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Joint written statement* submitted by Friends World Committee for Consultation (Quakers), a non-governmental organization in general consultative status,and World Organisation Against Torture (OMCT),a non-governmental organization in special consultative status
*This written statement is issued, unedited, in the language(s) received from the submitting non-governmental organization(s).
Israeli military law adopts a definition of the Palestinian child which is incompatible with international law and provides, in a discriminatory manner, that the offence of stone-throwing by Palestinian children, which is categorized as a security offence, be tried by the military court system with all its implications. Such legislation, which in fact ensures that a disproportionate amount of Palestinian children come into contact with the military court system, which in practice offers no alternative to imprisonment for children and imposes harsher sentences than the Israeli criminal courts, should be held to be incompatible with article 2.1 of the Convention against Torture. Legislation allowing children to be sentenced on the sole basis of confessions leads to convictions based on confessions by third persons, often obtained through torture or other ill-treatment, in contravention of article 15. While under Israeli law a detainee can be prohibited from meeting with counsel for 21 days, under military law applicable in the West Bank detainees including children can be held incommunicado for up to 90 days. This piece of legislation is inconsistent with article 16 of the Convention, as UN Commission on Human Rights resolutions have asserted that prolonged incommunicado detention can in itself constitute a form of cruel, inhuman and degrading treatment.1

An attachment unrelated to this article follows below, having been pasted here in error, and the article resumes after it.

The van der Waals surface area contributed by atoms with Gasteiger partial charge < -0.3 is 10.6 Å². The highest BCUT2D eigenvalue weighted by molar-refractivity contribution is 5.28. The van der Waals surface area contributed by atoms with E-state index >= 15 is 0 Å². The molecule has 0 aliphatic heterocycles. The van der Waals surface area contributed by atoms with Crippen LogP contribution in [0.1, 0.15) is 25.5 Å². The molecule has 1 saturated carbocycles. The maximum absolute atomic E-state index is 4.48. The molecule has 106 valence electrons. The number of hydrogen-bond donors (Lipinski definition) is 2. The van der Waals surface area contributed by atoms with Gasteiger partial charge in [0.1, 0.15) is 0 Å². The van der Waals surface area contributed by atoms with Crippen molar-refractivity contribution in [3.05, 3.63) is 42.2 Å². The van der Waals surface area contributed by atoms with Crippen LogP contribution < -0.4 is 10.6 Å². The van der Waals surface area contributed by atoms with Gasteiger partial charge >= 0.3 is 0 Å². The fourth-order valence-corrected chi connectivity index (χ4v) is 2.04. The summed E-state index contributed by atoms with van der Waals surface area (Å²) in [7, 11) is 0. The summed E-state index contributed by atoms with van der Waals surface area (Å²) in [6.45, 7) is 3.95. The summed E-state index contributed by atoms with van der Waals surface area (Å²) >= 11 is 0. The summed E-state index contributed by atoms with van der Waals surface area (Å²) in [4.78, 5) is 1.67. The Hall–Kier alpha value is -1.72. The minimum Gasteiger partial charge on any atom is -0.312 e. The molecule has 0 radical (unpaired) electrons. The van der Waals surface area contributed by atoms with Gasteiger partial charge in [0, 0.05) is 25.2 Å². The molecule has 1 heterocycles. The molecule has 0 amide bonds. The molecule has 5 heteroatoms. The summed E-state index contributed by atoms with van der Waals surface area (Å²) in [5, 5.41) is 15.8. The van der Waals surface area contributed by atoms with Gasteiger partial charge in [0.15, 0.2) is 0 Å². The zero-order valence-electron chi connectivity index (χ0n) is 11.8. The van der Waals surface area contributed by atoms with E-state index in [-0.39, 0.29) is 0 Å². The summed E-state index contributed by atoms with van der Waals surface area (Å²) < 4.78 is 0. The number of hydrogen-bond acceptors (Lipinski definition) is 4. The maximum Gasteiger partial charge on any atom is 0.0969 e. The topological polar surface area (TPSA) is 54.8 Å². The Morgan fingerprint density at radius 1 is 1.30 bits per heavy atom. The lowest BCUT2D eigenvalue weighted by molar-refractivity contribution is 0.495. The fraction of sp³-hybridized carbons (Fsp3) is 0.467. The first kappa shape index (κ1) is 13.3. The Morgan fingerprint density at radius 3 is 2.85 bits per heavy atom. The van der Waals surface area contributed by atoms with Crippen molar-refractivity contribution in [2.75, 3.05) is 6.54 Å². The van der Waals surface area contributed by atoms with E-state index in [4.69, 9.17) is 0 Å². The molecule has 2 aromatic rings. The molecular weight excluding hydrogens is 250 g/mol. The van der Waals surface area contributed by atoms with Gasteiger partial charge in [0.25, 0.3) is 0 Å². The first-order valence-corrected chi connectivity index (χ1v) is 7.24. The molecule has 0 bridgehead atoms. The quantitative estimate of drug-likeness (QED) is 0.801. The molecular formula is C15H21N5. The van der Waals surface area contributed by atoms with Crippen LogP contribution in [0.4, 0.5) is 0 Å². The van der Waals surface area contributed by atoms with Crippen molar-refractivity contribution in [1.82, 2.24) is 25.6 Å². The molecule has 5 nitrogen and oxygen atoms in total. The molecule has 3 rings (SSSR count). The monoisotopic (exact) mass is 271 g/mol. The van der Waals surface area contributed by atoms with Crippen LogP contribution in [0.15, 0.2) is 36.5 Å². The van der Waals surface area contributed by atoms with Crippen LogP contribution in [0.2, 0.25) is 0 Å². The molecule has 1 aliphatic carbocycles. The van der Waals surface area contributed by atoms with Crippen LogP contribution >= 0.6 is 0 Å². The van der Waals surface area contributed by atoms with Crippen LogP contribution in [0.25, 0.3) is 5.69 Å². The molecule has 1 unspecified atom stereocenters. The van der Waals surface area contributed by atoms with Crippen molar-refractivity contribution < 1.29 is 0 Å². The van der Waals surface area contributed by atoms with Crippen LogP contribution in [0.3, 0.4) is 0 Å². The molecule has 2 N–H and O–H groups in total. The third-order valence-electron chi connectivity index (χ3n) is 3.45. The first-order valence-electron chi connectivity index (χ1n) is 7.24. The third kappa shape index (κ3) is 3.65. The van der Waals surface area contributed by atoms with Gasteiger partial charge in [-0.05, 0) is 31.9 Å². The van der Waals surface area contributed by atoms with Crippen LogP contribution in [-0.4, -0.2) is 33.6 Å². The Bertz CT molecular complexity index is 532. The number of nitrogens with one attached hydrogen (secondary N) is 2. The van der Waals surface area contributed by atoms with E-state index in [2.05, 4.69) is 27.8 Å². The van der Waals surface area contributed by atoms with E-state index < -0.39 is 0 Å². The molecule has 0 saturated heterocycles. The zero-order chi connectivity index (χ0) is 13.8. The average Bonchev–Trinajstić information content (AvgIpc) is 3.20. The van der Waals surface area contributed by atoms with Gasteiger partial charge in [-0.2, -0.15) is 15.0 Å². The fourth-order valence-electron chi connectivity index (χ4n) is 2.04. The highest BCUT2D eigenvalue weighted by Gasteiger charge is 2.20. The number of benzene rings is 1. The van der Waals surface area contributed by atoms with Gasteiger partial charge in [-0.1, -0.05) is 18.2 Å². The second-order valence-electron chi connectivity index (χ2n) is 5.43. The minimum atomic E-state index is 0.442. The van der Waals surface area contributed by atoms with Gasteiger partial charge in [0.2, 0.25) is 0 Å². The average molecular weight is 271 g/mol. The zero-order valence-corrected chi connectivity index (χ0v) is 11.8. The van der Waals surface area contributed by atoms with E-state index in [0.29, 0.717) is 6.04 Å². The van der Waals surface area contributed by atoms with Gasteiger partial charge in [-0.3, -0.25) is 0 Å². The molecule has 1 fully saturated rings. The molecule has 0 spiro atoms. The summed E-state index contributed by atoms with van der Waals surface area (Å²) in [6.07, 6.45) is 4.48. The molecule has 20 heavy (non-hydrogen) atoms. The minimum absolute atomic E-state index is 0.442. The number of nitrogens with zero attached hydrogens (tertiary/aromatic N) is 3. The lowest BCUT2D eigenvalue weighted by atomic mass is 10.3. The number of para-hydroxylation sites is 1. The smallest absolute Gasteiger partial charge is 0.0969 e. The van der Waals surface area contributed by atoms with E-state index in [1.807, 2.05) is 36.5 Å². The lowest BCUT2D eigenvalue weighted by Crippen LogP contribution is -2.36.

1The Treatment of Detained Palestinian Children by the Israeli Authorities, joint report by LAW The Palestinian Society for the Protection of Human Rights and the Environment, The Public Committee Against Torture in Israel (PCATI), The World Organisation Against Torture (OMCT), November 2001.